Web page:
How Pinteresting…

Last Monday in Clio we discussed usability and design considerations when creating a website. The image sharing site Pinterest was brought up as an example of historical / educational institutions using a commercial site, and the question was raised, is Pinterest helpful to historians? This is a question that has come up a few times for me at conferences and in discussions with peers. I am usually shocked at the answer. As an avid user of Pinterest for classes, I use Pinterest to create visual notes and reminders, bookmark articles, and keep track of ideas. But it turns out most people don’t see this potential or don’t see a reason to use it in this way.

As soon as I learned about this site I was super excited. I’ve been looking for a way to organize and collect images from the web since I started internetting in the mid 1990s. What’s not to get? You can save (almost) any image from the internet and write notes under it and then save it on a “board” with other images. The board is populated in chronological order and once the image is pinned there is no way to rearrange where the pin appears on the board. But that is what makes Pinterest a lot like Twitter. There is a constant waterfall of posts that you can try and keep up with or you dip into once in a while. And then also like Twitter you can go to certain peoples / institutions pages and see what they have posted.

For this blog post I want to highlight some interesting history boards, how I use Pinterest, and why it is a useful tool for me to use at work.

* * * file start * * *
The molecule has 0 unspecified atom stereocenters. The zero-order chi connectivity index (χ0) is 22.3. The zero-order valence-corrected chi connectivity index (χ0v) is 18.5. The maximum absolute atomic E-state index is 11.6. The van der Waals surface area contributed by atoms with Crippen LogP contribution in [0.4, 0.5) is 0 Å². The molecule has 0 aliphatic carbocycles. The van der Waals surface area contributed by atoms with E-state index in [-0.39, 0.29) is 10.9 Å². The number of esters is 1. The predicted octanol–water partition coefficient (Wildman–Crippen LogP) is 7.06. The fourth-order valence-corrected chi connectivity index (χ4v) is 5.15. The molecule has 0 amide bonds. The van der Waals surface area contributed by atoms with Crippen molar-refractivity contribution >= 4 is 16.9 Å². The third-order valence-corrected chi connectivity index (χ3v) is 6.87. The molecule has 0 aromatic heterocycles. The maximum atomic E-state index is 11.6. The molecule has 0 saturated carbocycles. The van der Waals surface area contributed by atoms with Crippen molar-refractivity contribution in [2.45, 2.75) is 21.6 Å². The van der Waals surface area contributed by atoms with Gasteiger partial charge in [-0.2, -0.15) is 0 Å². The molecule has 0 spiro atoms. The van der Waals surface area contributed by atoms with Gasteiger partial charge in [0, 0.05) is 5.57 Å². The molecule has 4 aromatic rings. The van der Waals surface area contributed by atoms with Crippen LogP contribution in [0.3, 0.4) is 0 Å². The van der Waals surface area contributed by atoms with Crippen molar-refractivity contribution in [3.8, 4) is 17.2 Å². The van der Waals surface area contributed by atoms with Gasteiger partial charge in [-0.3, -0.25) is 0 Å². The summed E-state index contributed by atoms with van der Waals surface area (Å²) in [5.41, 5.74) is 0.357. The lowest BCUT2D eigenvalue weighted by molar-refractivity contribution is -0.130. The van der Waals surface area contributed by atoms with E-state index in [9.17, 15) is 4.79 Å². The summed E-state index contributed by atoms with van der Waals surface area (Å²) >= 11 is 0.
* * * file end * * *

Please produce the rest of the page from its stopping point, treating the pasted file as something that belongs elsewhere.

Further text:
When creating a board there are a number of categories to choose from on a pull down menu. History is one of those categories. It sits snuggly with Hair & Beauty and Health & Fitness above it and Holidays & Events and Home Decor below it. But it’s there! Just begging historians to collect some images and make a board about it. Here are some examples:

Screen Shot 2013-09-19 at 1.08.13 PM
1930s Cityscape by Chris Koch
Screen Shot 2013-09-19 at 1.23.14 PM
World War Two Aviation by Roy Gooden
Screen Shot 2013-09-19 at 1.28.42 PM
Cowboys, Outlaws, Law Men and the Old West by Laura Yoder


One way that I use Pinterest is for class boards. I like to keep track of class discussions and readings using Pinterest. I will invite others from my class to participate if they wish but usually there is limited involvement. I think a reason for the limited involvement is that it is hard to keep track of a board you did not start. You don’t know if what you want to pin has already been pinned to it, or if you will pin something inappropriate to the theme. You have to get over this of course if you are going to participate freely in a group board, but there is a sense of ownership that comes with being the person who set up the board to begin with. My most recent class board is for the class Gender and Material Culture that I’m taking this fall.

Screen Shot 2013-09-19 at 1.51.08 PM